True Vlookup Tragedy

The vlookup function is often used to prove a bare minimum of Excel knowledge because it’s both useful and common.


Why ‘True vlookup tragedy’? is often not used properly and is a common cause of errors.

Scroll to the bottom of this post where you see this tragedy picture to read more. For now, I’ll teach you how vlookup works.



Do you learn by reading or watching?

To learn about vlookup, read my post below. If you prefer to watch a video then consider these:


What does a vlookup do? 

The vlookup (the ‘v’ stands for vertical) allows you to look for a value in a column and then return a value found somewhere to the right.  It’s similar to looking for someone’s name in the telephone book and then looking to the right to get their phone number or address.


Consider this example

We want to look for the number 7 in column A and if found return a value in column B.  If there is no 7 than we expect no answer (Excel will give us an  #N/A  error meaning not applicable or not found).

As you can tell by looking at the screenshot to the left, there is no number 7 in the range A1 to A5.

The vlookup function has 4 parts (or arguments) but the 4th part is optional.  If you omit the 4th part and Excel can’t find an exact match then Excel may return what it thinks is the closest match (more on this later on). In this case, as we are looking for exactly a 7, we’ll use false or 0 (zero). If you’re looking for 7 (and only a 7) then the correct formula is:     =vlookup(L1,$A$1:$B$5,2,false)


Let’s review each part of the formula.

Note that each part of the formula is separated by a comma (or possibly a semicolon depending on your region). 

In the formula bar type  =vlookup(   to see vlookup’s 4 components

  • Part 1   Lookup value  L1  we are looking for the value in cell L1 (it’s a 7)
  • Part 2  Table array  $A$1:$B$5  range containing lookup value (column A) and answer (column B)
  • Part3   col_index_num  indicates our answer i from the 2nd column (column A=1, column B=2)
  • Part4   [range_lookup]  false (or 0)  tells Excel “if you don’t find the exact value don’t guess” 

The answer to our vlookup is  #N/A  as the 7 is not found (If we had been looking for a 43 then the answer would be grape).


…and here comes the “true” tragedy…

Because the 4th component is optional, some would mistakenly write the formula like this:   =vlookup(L1,$A$1:$B$5,2)   This assumes that you want the closest match as Excel defaults to true if part 4 is omitted!

Forgetting to include the false or zero at the end of a vlookup is unfortunately a common error.  I have pointed this out to many people over the years and the responses have varied from “I have been doing it wrong for over 10 years!!” to gasps to responses that I can’t even include here (imagine a large financial model that spits out incorrect results!).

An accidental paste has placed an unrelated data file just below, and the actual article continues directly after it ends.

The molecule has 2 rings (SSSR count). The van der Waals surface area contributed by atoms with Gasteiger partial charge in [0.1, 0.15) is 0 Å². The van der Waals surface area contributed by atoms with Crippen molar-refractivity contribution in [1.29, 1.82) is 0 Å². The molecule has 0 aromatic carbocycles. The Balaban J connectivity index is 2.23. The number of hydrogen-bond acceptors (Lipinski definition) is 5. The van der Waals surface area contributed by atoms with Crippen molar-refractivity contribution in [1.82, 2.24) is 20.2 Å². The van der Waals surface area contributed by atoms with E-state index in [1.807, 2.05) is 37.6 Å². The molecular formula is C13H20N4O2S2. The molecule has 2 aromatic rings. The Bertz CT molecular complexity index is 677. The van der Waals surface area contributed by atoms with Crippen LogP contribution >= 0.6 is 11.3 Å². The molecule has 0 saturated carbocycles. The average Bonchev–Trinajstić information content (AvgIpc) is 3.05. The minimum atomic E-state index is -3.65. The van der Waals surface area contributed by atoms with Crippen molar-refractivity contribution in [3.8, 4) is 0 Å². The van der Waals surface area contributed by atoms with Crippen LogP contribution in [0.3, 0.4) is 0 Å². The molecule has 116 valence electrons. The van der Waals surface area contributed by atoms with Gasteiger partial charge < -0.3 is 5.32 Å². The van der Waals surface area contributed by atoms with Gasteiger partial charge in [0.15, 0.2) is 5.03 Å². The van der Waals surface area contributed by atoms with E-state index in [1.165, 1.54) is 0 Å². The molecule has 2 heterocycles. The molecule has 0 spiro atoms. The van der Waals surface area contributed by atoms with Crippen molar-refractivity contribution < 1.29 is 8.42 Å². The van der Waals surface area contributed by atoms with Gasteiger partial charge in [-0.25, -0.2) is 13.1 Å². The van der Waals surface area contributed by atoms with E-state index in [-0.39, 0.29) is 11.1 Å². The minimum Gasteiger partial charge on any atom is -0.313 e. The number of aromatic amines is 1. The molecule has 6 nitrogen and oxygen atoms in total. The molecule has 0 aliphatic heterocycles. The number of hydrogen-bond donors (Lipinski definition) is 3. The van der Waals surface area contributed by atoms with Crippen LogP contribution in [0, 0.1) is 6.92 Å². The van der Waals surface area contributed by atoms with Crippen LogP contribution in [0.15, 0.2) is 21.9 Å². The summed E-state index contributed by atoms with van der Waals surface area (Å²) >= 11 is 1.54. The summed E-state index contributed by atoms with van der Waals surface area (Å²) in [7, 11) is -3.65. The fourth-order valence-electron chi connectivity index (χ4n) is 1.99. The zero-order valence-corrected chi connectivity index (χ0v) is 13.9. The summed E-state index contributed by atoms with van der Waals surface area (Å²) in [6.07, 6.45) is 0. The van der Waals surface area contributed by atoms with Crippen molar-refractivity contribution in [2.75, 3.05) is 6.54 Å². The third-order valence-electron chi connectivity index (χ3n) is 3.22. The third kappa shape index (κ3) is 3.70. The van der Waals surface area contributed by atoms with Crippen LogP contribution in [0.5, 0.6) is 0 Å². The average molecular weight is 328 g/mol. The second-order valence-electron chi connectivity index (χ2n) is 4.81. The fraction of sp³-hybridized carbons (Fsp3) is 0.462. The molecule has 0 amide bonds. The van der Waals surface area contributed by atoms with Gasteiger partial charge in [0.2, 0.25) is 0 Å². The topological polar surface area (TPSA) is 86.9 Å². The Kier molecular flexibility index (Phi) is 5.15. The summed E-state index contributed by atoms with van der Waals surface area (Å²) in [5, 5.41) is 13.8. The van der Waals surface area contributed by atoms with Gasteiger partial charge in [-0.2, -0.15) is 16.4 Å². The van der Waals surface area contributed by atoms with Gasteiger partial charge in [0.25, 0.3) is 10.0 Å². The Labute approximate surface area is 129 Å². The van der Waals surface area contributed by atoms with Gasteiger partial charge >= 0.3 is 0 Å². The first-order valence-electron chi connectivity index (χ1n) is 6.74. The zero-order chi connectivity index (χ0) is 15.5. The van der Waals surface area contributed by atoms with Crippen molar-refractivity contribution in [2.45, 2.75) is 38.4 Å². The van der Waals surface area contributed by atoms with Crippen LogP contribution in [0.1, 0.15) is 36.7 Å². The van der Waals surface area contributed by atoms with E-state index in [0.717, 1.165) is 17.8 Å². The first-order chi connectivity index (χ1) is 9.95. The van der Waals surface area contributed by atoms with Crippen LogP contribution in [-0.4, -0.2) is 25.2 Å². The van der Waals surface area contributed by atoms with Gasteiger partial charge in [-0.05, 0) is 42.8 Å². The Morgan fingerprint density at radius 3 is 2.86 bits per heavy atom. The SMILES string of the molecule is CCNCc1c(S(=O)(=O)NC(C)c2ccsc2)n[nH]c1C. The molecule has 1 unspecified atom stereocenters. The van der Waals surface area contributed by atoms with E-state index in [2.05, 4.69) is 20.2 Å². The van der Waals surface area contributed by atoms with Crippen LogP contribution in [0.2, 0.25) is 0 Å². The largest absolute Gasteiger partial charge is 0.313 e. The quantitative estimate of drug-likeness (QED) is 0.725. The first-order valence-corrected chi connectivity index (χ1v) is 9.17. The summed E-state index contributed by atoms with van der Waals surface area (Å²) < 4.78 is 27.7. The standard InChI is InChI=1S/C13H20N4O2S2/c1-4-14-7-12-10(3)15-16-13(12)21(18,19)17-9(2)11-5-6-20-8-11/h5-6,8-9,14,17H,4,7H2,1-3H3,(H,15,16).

I’ll  add that this formula =vlookup(L1,$A$1:$B$5,2,true) is the same as  =vlookup(L1,$A$1:$B$5,2)   Both of these formulas neglect the false or 0 indicating exact match.

Remember: getting a result from a formula doesn’t necessarily mean that the result is correct!


Closest Match?

So, the next question I often get is “Why on earth would anyone want a closest match?”.  

There are two reasons that I can think of:

  • 1) Rare case in which the text is sorted alphabetically and you’re looking for the closet text match
  • 2) You have numbers (i.e. 0,100,200,300,400), in ascending order. You want to bin a number within these numbers (a common and correct use of TRUE to determine which pair of numbers it falls between)


Other Common Vlookup Errors

  • #REF! error. If your table array is $A$1:$B$5 then ‘column index number’ can only be a 1 or 2
  • Data issues (your lookup value is “school” but in your data you have “school “)
  • You forgot to lock the ‘Table array” before dragging down the formula (i.e. locked has $ like this $A$1:$B$5 )


Additional Free Vlookup Blog Posts


Other lookup related videos


Subscribe to my YouTube channel and learn more!


About Me

KevinInMunich_My name is Kevin Lehrbass. This is my personal blog about Microsoft Excel. I live in Markham, Ontario, Canada.  I’ve been studying, supporting, building, troubleshooting, teaching and dreaming in Excel since 2001. I’m a Data Analyst.

Thousands of hours can be saved and costly errors can be avoided or corrected if you study this powerful software. Check out my videos and blog posts.

Away from Excel I enjoy playing with my dog Cali, learning Spanish, playing Chess and drawing nerds.



3 Comments True Vlookup Tragedy

  1. Pingback: The Dangers of Binning in Excel | My Spreadsheet Lab

Leave a Reply

Your email address will not be published. Required fields are marked *